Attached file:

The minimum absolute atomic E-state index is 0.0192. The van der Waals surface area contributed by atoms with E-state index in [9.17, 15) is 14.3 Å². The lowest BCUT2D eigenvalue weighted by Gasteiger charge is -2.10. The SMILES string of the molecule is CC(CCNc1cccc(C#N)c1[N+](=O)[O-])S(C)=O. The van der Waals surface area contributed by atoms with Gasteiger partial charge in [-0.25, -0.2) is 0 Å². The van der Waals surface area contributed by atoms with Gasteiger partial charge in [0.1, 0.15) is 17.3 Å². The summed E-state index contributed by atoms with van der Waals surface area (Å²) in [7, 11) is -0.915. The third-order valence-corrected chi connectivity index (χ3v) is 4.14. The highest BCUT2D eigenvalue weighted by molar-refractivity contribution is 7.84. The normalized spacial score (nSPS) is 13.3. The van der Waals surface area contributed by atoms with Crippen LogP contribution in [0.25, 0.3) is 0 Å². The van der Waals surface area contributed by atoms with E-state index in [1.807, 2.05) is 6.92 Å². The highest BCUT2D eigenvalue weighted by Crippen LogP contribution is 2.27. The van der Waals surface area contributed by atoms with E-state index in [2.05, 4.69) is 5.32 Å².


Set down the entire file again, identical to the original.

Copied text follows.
The minimum absolute atomic E-state index is 0.0192. The van der Waals surface area contributed by atoms with E-state index in [9.17, 15) is 14.3 Å². The lowest BCUT2D eigenvalue weighted by Gasteiger charge is -2.10. The SMILES string of the molecule is CC(CCNc1cccc(C#N)c1[N+](=O)[O-])S(C)=O. The van der Waals surface area contributed by atoms with Gasteiger partial charge in [-0.25, -0.2) is 0 Å². The van der Waals surface area contributed by atoms with Gasteiger partial charge in [0.1, 0.15) is 17.3 Å². The summed E-state index contributed by atoms with van der Waals surface area (Å²) in [7, 11) is -0.915. The third-order valence-corrected chi connectivity index (χ3v) is 4.14. The highest BCUT2D eigenvalue weighted by molar-refractivity contribution is 7.84. The normalized spacial score (nSPS) is 13.3. The van der Waals surface area contributed by atoms with Crippen LogP contribution in [0.25, 0.3) is 0 Å². The van der Waals surface area contributed by atoms with E-state index in [1.807, 2.05) is 6.92 Å². The highest BCUT2D eigenvalue weighted by Crippen LogP contribution is 2.27. The van der Waals surface area contributed by atoms with E-state index in [2.05, 4.69) is 5.32 Å².